Colgate-Palmolive has been promoting and building up to recyclable toothpaste tube for some time now (read a 2021 Packaging World column on the topic), but it's finally a commercialized reality. To alert consumers that the tube is now recyclable, Colgate is including on the tube’s front panel a prominent “Recycle Me!” message as well as a stylized image of three tubes in the shape of the well-known “chasing arrows” recycle symbol.
“As the global toothpaste leader with a brand found in more homes than any other, we want to lead in waste reduction and, in particular, making toothpaste tubes a part of the circular economy,” says Dana Medema, Vice President & General Manager, Oral Care for Colgate-Palmolive in North America. “The Recycle Me! Tube is designed to educate and engage consumers and the recycling community, who are both essential to progress.”
Read these other recent Packaging World articles about Colgate Palmolive toothpaste tubes:
Colgate-Palmolive’s tube is the first to be recognized by external authorities, specifically the Association of Plastic Recyclers, as recyclable. It’s made from HDPE, the same plastic used for milk and detergent bottles. Removing the aluminum layer that has for so many years served as the product protection component was a key to making it recyclable. Replacing aluminum as a barrier material is EVOH. Multiple layers of blown HDPE are extrusion laminated to a blown coextrusion that includes EVOH. The recyclable tubes for the U.S. market are made in Colgate’s Morristown, Tenn., facility. And according to Colgate-Palmolive, the recyclable tube has on average an estimated 25% smaller carbon footprint and a 40% lower water footprint.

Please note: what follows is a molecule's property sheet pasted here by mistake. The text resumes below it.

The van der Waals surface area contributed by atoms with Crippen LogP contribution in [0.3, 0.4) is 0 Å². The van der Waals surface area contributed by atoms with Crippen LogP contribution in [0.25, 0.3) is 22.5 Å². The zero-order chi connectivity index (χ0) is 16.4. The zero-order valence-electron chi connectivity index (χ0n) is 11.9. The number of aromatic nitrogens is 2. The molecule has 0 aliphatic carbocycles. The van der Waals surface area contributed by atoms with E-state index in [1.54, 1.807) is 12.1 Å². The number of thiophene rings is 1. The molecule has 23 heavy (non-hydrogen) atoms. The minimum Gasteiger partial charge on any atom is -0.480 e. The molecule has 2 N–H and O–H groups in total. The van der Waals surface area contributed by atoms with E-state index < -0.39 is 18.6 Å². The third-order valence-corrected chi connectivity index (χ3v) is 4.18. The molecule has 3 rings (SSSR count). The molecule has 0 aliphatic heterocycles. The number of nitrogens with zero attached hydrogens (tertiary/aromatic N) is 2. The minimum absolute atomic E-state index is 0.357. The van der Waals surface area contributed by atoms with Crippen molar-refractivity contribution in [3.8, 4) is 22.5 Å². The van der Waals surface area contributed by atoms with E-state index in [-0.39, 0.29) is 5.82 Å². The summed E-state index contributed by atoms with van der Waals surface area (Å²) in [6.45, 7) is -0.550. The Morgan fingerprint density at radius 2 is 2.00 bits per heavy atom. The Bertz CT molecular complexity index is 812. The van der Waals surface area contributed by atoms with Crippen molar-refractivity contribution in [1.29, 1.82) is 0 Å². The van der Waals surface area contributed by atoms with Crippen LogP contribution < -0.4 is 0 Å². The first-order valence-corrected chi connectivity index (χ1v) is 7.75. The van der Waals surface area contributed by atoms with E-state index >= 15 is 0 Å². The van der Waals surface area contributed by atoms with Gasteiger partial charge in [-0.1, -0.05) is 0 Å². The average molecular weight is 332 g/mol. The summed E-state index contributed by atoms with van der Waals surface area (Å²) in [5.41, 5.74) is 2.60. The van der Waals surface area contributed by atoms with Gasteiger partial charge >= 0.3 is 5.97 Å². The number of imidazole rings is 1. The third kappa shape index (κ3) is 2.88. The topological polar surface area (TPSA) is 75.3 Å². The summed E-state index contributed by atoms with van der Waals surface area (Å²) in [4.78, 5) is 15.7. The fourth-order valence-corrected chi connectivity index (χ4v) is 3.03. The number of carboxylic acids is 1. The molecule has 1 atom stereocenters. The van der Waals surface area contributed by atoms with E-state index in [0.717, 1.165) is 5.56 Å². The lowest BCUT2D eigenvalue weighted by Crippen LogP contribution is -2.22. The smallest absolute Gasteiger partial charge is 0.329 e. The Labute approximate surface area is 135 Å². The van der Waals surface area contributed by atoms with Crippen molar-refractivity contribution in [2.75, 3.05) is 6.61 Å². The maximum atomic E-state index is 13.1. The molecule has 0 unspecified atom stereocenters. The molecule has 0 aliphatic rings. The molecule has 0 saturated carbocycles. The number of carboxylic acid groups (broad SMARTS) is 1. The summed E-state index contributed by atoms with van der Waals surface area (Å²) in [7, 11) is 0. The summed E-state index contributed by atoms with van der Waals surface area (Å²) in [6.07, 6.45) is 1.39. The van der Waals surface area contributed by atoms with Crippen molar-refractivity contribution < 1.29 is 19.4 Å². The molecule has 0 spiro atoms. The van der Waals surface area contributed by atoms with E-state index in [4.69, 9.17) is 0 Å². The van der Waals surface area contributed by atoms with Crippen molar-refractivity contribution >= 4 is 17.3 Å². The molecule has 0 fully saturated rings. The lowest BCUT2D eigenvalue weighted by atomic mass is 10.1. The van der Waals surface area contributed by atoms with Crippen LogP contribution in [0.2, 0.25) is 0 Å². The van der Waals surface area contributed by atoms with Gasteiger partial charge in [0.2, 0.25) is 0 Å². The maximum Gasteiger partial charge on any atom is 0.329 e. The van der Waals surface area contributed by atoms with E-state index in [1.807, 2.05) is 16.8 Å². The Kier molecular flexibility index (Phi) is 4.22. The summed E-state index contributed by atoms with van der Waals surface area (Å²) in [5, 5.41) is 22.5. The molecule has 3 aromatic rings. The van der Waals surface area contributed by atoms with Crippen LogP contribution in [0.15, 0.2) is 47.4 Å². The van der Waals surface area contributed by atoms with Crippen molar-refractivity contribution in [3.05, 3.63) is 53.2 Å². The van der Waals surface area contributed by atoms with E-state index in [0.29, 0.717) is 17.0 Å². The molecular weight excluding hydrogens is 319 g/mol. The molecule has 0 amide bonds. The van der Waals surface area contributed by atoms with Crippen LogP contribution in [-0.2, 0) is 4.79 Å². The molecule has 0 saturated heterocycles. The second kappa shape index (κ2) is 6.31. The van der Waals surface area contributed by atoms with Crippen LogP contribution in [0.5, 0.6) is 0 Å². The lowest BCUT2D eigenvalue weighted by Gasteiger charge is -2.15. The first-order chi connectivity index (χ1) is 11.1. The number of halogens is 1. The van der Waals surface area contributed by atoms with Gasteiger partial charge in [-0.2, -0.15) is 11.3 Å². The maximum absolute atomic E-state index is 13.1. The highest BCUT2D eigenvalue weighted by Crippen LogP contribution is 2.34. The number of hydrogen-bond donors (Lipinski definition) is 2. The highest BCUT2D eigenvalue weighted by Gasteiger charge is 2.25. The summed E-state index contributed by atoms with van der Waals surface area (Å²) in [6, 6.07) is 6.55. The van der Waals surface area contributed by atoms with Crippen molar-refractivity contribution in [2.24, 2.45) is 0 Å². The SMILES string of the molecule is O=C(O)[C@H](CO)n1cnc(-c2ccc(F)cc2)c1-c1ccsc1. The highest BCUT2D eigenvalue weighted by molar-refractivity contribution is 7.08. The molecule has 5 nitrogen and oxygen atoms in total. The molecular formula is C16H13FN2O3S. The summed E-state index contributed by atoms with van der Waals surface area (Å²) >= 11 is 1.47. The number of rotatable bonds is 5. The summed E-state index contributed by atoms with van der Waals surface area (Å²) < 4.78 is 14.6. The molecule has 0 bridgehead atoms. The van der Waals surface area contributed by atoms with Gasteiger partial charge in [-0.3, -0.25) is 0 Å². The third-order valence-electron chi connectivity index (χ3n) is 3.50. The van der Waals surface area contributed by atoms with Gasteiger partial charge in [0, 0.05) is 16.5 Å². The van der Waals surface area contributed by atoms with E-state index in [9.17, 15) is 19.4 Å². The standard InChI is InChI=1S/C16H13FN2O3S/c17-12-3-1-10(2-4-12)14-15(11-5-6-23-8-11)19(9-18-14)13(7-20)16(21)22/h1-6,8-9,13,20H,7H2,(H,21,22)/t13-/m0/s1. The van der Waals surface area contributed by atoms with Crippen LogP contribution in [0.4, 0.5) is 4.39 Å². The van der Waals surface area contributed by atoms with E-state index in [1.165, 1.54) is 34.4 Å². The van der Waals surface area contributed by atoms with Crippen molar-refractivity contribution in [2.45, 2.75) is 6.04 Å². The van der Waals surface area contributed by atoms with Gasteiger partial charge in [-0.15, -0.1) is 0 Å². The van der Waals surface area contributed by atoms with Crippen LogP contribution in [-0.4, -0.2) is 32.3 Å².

The Recycle Me! tubes are available online and at major retailers for the following:
- Colgate® Total Whitening 4.8 oz, MSRP: $3.99
- Colgate® Max Fresh Cool Mint 6 oz, MSRP: $2.99
- Colgate® Optic White Advanced Sparkling White 3.2 oz, MRRP: $4.99
- Colgate® Cavity Protection 6 oz, MSRP: $1.67
Two additional points are worth noting. First, Colgate is sharing its recyclable tube know-how with other companies, including competitors. This decision was made in recognition of the simple fact that for recyclable tubes to succeed, it requires a critical mass of tubes on shelf that meet recycling standards.
Second, Colgate-Palmolive is developing a recyclable tube pilot program in partnership with peer companies and working with a leading MRF (Municipal Recycling Facility) and re-processor in the U.S. The pilot will focus on one county or municipality to test how educational efforts can build tube recycling rates and assess the quality of the tube material that is collected for reprocessing. The data will be used to define easy-to-action best practices for tube recycling to be shared with communities and recyclers around the country.